Sunday, December 12, 2010

2's, 5's & 10's: Tooth-brushing by Numbers

I recently began teaching the girls to count by 2's, 5's & 10's using a method I fully and happily exploited in grad school: the more senses you can employ when learning something new makes the material "stick" a lot better than just one-dimensional learning from a book or a chart, which is part of the reason aromatherapy works when it comes to memory.

I started by combining their PE lesson with math by doing a series of literal exercises with them and counting in this new pattern as we went along; we did sets of jumping jacks, squats and push-ups. Then we followed up with some good 'ol book learnin' using drawing and manipulatives (hands-on objects they could physically count with)- we used some little wooden alphabet building blocks I happened to find weeks prior at the Thrift store, but beads and buttons work just as well.

For the drawing portion of our learning, we took two exercises from the book I always rave about (Learn-At-Home,1st grade) where, for counting by 2's I had my 5-year-old draw 5 stick people with two arms in the air and count/add up their arms, writing the corresponding number above their heads (2, 4, 6, 8, 10), then for 5's I had her trace her hand ten times on a large sheet of construction paper and then counting/adding up the fingers, write the corresponding number on the "palm" of the hand (5, 10, 20, 30, 40, 50).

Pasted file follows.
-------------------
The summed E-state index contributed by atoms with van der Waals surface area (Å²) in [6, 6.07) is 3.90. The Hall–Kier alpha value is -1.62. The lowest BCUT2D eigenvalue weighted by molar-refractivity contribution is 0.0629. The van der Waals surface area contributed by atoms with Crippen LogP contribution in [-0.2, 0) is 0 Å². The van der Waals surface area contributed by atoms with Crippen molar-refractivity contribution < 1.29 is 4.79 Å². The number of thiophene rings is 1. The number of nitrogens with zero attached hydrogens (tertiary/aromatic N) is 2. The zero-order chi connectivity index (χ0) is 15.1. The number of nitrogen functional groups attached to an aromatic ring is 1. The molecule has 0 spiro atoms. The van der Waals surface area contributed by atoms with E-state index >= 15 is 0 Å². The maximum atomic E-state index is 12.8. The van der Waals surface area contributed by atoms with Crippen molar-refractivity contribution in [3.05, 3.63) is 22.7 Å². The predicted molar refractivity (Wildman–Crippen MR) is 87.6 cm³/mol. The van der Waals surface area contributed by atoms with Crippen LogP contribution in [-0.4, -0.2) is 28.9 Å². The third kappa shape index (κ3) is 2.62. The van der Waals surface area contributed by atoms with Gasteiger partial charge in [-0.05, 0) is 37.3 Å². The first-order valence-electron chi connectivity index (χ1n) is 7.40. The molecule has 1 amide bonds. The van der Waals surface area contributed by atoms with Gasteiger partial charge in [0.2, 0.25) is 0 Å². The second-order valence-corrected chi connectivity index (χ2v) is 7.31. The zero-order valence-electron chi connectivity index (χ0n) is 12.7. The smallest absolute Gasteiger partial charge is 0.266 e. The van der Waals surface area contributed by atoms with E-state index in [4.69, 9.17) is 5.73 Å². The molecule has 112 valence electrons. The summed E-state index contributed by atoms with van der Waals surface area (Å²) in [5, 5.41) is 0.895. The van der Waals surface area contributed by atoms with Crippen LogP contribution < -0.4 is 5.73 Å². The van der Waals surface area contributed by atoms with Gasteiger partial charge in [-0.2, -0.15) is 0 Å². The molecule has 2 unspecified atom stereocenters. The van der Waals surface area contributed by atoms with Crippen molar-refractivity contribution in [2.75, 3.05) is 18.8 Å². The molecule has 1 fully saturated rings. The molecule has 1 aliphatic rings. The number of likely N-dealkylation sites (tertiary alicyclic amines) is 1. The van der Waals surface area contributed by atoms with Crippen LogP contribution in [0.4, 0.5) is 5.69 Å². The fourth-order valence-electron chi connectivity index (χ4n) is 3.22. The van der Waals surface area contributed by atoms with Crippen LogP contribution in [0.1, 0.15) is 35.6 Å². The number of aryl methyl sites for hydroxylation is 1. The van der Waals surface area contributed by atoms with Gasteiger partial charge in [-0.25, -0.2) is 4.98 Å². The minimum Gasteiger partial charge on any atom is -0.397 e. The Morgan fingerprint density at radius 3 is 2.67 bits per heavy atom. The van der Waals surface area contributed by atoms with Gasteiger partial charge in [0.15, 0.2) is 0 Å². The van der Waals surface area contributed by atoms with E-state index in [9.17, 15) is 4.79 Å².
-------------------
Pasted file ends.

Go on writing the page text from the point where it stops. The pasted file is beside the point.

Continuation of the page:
My 3-year-old was great with getting her teeth brushed up until just a few months ago, when all of a sudden it became dreaded and unbearable (for the both of us!) for some mysterious reason! So, after a few days of what felt like pulling teeth instead of just brushing them, it occurred to me that I should try the counting we'd been learning to get and keep her attention so we could get through the teeth-brushing sans missed spots, cavities and tears. I was allowed to brush hassle-free and the deal was I'd let her spit once we got to our top number (10, 20, 100), so at least she knew exactly when it'd be all over and that seemed to make her more willing to wait and listen to the counting. Let me say, it worked beautifully!

Now, every time I brush her teeth, I count by 2's to 20 (nowadays it's up to 50 so she can get a true sense of the pattern), by 5's to 100, or by 10's to 100, I usually mix it up daily. It's even carried over to my 5-year-old- she enjoys hearing me count, too and it's great because now I've got a great, functional way to reinforce the numbers and patterns without it being boring or grueling to them. Where would I be without these flashes of inspiration?!?!

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